As a small business owner, you are uniquely challenged each day, you must not only focus on the minute details that allow your business to operate successfully, but you must also keep the big picture in mind. 

You are constantly switching your viewpoint to thinking about what needs to happen immediately for your business to succeed and what your business needs in the long run. 

This can be especially challenging when it comes to maintaining your IRS compliance.

It is an ongoing process that can take a lot of work, but it can become stressful and difficult to keep up with when you are the main force driving your business forward. 

Your quarterly 941 filing is one of the most important aspects of your IRS compliance, but it can also be one of the most stressful.

Here are some helpful tips to get you up to speed for meeting your third-quarter reporting requirements. 

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Why is Quarterly Filing so Important? 

Many employers wonder why their quarterly filing is such a big deal, and why getting behind on these requirements can get them into hot water with the IRS.

Your year-end filing makes more sense, you have employees and contractors, so you file Forms W-2 and 1099 to report their wages, simple enough, right? 

Well, that is true however, there is actually a great deal of important information in your quarterly filing as well.

For one, the IRS needs to know the amount of taxes that you have withheld from your employees’ wages.

Since there have been COVID-19 tax credits available to employers, the credits your business claimed during the quarter must be reported properly on your quarterly Form 941

Let’s dive into this form a bit deeper, it’s become tricky over the past year. 

About Form 941

The majority of employers that have employees and these employees’ wages are subject to tax withholding are required to file Form 941. Form 941 is the Employer’s Quarterly Federal Tax Return. 

By completing this form, employers are providing the following crucial information to the IRS. 

  • Wages paid
  • Tips that your employees reported to you (if applicable)
  • Federal Income tax you withheld from your employees’ paychecks
  • The employer and employee share of social security and Medicare taxes
  • Adjustments made during the quarter to social security and Medicare Taxes
  • Qualified small business tax credit for researching activities
  • Nonrefundable and refundable portions of qualified sick and family leave wages, the employee retention credit, and the COBRA premium assistance credit

Form 941 also helps employers determine if they have made any overpayments or underpayments when making their deposits to the IRS.

If there was an underpayment, the employer is required to make a tax payment to the IRS. If there was an overpayment, the business can either request a refund or apply it to their next return. 

You may be curious how all of these calculations are made and reported on Form 941. This is where the 941 worksheets come in.

Why are there 941 Worksheets? 

As the pandemic has continued, starting in the second quarter of 2020, Form 941 began to change.

This is because legislation such as the initial CARES Act, and later the American Rescue Plan have created and expanded the COVID-19 tax credits that are available to employers.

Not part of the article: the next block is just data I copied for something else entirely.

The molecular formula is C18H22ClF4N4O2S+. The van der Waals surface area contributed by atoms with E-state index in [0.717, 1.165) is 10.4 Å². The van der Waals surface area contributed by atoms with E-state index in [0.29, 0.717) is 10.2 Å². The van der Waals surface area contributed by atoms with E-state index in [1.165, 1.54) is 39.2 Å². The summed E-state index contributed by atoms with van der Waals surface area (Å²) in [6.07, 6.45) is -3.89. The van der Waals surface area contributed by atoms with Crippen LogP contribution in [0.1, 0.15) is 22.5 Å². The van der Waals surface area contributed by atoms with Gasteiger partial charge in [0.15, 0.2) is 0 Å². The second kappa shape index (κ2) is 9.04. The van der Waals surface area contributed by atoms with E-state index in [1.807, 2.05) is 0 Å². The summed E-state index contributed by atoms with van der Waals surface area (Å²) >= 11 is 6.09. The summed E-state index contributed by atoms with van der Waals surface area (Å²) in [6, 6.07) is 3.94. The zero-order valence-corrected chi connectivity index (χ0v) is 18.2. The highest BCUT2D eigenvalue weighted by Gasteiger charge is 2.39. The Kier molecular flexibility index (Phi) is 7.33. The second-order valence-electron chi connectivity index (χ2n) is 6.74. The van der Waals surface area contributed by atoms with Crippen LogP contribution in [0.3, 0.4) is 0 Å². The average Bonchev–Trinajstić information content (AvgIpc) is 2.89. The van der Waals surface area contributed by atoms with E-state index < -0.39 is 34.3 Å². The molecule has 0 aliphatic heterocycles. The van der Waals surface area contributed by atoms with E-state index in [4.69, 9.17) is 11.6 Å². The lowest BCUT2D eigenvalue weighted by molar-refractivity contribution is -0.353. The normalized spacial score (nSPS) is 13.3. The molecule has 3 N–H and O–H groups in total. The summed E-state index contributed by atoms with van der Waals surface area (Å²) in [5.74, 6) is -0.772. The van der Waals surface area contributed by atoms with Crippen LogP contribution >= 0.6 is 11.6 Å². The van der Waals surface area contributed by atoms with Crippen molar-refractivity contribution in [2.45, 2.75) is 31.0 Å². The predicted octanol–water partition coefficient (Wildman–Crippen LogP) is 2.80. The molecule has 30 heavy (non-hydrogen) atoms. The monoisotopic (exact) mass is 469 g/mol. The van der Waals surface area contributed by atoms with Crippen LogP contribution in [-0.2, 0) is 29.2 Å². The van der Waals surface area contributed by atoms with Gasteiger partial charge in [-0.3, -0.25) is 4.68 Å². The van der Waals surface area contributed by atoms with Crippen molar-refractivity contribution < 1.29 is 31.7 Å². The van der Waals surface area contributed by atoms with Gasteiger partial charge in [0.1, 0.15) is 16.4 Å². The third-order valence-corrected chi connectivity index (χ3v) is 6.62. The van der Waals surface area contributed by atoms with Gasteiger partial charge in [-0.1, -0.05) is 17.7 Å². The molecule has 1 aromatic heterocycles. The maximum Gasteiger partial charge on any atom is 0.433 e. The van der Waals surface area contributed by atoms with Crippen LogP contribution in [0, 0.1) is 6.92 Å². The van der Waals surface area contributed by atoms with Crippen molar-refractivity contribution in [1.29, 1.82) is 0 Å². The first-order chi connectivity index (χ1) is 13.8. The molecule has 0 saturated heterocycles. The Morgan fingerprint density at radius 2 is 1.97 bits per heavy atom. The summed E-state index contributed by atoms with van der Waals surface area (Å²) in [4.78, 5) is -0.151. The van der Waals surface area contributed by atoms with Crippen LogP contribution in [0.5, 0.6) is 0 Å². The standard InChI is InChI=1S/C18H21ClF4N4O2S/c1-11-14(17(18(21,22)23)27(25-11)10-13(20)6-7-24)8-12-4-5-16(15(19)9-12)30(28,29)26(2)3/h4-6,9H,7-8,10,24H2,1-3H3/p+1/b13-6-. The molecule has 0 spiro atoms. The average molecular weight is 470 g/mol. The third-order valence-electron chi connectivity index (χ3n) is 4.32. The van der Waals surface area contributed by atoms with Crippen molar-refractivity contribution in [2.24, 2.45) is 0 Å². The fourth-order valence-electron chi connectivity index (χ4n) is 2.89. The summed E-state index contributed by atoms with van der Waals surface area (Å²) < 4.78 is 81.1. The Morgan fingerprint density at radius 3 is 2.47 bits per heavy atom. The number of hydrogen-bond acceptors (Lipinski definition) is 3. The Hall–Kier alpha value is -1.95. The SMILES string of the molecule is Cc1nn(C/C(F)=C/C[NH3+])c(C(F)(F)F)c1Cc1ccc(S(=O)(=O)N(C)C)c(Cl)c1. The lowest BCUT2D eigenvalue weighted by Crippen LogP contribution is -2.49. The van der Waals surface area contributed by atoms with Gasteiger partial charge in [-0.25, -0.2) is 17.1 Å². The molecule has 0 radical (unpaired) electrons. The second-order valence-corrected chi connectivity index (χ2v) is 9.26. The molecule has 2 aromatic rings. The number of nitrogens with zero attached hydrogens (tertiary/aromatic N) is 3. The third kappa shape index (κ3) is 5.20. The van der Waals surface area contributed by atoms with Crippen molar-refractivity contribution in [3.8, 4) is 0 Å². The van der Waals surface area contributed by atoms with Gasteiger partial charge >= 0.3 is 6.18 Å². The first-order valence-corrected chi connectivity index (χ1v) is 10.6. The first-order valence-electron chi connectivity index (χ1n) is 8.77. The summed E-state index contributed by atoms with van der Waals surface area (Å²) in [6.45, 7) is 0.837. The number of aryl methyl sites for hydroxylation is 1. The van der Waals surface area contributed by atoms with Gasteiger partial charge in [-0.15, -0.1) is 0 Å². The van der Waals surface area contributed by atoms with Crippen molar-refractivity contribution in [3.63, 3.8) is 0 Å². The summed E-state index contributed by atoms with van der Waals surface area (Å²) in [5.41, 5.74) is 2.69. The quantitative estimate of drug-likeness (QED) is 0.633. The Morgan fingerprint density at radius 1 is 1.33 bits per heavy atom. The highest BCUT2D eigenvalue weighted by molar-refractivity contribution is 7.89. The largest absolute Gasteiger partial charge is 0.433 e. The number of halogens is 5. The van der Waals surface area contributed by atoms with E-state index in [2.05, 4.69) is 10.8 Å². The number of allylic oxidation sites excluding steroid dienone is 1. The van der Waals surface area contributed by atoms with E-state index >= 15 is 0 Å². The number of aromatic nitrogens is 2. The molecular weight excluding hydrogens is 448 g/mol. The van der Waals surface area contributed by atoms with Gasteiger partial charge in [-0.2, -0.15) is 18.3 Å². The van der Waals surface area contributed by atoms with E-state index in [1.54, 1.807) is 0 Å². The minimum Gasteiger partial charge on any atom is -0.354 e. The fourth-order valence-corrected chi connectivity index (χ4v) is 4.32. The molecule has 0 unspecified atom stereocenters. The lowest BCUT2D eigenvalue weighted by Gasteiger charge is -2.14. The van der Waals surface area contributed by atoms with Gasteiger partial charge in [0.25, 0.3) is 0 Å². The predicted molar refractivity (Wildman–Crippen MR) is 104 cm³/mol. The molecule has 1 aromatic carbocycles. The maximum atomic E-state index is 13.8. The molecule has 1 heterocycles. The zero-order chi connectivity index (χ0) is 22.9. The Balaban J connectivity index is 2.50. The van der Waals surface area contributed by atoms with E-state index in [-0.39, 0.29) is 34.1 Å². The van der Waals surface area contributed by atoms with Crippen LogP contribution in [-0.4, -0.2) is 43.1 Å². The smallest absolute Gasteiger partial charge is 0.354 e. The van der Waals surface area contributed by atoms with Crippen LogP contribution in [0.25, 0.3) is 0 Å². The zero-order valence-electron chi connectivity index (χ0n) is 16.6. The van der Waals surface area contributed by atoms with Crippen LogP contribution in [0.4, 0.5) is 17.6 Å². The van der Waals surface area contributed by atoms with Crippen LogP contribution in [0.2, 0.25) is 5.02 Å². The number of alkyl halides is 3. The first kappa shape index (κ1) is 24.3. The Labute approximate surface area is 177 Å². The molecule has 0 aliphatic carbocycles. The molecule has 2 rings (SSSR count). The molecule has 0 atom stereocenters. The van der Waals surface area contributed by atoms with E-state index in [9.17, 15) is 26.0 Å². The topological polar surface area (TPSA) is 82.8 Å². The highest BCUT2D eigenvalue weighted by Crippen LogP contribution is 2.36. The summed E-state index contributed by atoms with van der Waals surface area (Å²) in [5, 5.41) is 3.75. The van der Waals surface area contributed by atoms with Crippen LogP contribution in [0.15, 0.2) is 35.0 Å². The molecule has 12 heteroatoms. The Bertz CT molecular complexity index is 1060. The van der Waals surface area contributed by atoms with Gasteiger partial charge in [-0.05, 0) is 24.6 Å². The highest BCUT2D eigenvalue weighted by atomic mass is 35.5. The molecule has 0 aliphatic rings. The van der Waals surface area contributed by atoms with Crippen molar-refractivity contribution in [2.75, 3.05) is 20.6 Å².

Having access to these COVID-19 credits has been a key way of keeping businesses open during the most trying economic times this country has faced in recent history.

However, this must be reported to the IRS, and this is done on the 941 tax Form. 

Initially, the IRS created Worksheet 1, this was a catch-all to help employers calculate the tax credits they claimed.

However, as the pandemic continues, and the American Rescue Plan Act extended and expanded these credits, there are now 5 Worksheets total.

The following applies to the third quarter of 2021: 

  • Worksheet 1. Credit for Qualified Sick and Family Leave Wages for Leave Taken Before April 1, 2021 
  • Worksheet 3. Credit for Qualified Sick and Family Leave Wages for Leave Taken After March 31, 2021 
  • Worksheet 4. Employee Retention Credit for Third and Fourth Quarters of 2021 Only (Qualified Wages Paid After June 30, 2021)
  • Worksheet 5. COBRA Premium Assistance Credit

Employers must note that Worksheet 2 is no longer needed. For the third and fourth quarters of 2021, this should be replaced by Worksheet 4. 

When Is the Deadline to File Form 941? 

As it is a quarterly form, these are the four deadlines to file 941 with the IRS each year, as you can see the third deadline is approaching!

  • April 30, 2021 
  • July 31, 2021
  • October 31, 2021
  • January 31, 2022

As a general rule, if one of these deadlines falls on a holiday or over a weekend, the next business day becomes the deadline.

This is the case for the third quarter of 2021. Since the 31st falls on a weekend, November 1, 2021, is the official third-quarter deadline. 

Meeting your Third Quarter Form 941 Deadline

The best thing you can do as an employer that is required to file Form 941 is to start the process early.

The form changes almost every quarter and while the changes going into the third quarter are minimal (switching from Worksheet 2 to Worksheet 4 for calculating the ERC), it never hurts to be prepared. 

Even if you have a good familiarity with Form 941, taking some time to review the form and organize the information you need to file will help.

Another great time-saving option is to switch from filing a paper copy with the IRS to e-filing.

E-filing is a much easier process. By choosing an IRS authorized e-file provider, you can eliminate manual calculations and drastically reduce the time you spend waiting for the IRS to process your Form 941. 

As you can see, just because the spooky season is upon us, there is no need to fear Form 941 this quarter!